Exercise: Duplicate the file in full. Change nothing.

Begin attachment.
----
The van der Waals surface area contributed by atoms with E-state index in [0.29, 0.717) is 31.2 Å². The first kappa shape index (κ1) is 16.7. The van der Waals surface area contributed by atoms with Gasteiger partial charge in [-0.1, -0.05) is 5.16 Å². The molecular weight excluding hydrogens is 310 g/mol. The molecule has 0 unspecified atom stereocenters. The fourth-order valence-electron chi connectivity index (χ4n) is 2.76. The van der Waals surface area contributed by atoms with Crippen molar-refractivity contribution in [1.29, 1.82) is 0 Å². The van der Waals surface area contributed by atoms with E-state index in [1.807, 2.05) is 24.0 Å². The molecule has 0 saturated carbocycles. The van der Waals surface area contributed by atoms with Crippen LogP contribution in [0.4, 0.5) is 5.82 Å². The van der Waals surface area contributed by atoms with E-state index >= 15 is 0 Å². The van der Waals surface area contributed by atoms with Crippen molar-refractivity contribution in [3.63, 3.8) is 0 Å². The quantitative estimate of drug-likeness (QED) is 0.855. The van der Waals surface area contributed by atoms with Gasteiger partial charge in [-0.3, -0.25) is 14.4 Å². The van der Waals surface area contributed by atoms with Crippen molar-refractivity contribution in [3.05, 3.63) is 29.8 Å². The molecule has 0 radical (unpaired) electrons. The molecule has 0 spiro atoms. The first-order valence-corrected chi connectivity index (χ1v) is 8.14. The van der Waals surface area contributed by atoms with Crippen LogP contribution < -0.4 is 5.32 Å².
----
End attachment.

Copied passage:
The van der Waals surface area contributed by atoms with E-state index in [0.29, 0.717) is 31.2 Å². The first kappa shape index (κ1) is 16.7. The van der Waals surface area contributed by atoms with Gasteiger partial charge in [-0.1, -0.05) is 5.16 Å². The molecular weight excluding hydrogens is 310 g/mol. The molecule has 0 unspecified atom stereocenters. The fourth-order valence-electron chi connectivity index (χ4n) is 2.76. The van der Waals surface area contributed by atoms with Crippen molar-refractivity contribution in [1.29, 1.82) is 0 Å². The van der Waals surface area contributed by atoms with E-state index in [1.807, 2.05) is 24.0 Å². The molecule has 0 saturated carbocycles. The van der Waals surface area contributed by atoms with Crippen LogP contribution in [0.4, 0.5) is 5.82 Å². The van der Waals surface area contributed by atoms with E-state index >= 15 is 0 Å². The van der Waals surface area contributed by atoms with Crippen molar-refractivity contribution in [3.63, 3.8) is 0 Å². The quantitative estimate of drug-likeness (QED) is 0.855. The van der Waals surface area contributed by atoms with Gasteiger partial charge in [-0.3, -0.25) is 14.4 Å². The van der Waals surface area contributed by atoms with Crippen molar-refractivity contribution in [3.05, 3.63) is 29.8 Å². The molecule has 0 radical (unpaired) electrons. The molecule has 0 spiro atoms. The first-order valence-corrected chi connectivity index (χ1v) is 8.14. The van der Waals surface area contributed by atoms with Crippen LogP contribution < -0.4 is 5.32 Å².